While everybody else planned, strategized and were trying to execute their campaign around a specific player or influencer on the field, Bud Light used the fans. Fans were asked to use ‘Up for Whatever’ messages found on Bud Light bottles. They were asked to join the bud Light House of whatever during the Super Bowl. All they had to do was take a video of them with up for whatever, post the video to Instagram and tag Bud Light.
This strategy was a masterstroke because it used the unity and emotions of the fans. Secondly, it utilized data that said more than 70% of football is watched on mobile and nearly 50% of visits to Super Bowl advertisers generated from mobiles.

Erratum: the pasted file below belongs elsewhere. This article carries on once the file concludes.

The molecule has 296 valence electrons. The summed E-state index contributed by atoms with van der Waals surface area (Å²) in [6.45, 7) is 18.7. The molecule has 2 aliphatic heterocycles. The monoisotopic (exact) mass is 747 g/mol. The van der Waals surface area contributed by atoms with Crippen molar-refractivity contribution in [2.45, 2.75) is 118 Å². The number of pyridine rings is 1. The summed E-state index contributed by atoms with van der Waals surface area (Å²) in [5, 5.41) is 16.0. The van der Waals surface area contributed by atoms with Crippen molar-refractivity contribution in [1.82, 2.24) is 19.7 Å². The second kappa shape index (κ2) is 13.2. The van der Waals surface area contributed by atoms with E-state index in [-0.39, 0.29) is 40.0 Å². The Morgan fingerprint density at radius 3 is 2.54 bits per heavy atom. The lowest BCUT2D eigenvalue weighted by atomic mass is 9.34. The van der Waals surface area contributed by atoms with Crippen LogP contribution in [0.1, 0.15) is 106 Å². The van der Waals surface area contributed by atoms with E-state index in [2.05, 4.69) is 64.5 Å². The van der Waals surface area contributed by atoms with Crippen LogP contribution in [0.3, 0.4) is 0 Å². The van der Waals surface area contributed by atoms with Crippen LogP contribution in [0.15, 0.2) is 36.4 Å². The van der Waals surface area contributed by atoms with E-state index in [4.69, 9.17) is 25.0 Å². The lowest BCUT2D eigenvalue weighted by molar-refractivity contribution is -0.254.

Plan beyond the day
Data says fans shared 265 million posts on Facebook in 2015, 28 million tweets and watched nearly 4 million hours of ads on YouTube on the big day. This number went up from 2.2 million hours in 2014.
Football content viewership spikes during the NFL draft during spring as well as the start of fall. As per data from Google brands that released their full versions of ads received 2 times for views and 3 times more shares by Monday morning rather than the ones who waited for the game to release theirs.
These were example based advertisement and ways of execution from Super Bowl’s history. Artist booking, player management, venue management are also some of the other factors that have a massive impact on the outcome of the extravaganza. Super Bowl event management is a lot of teamwork, strategizing, planning and execution all put together. Understanding, acting appropriately and being ready to improvise whenever and wherever needed will surely spell success.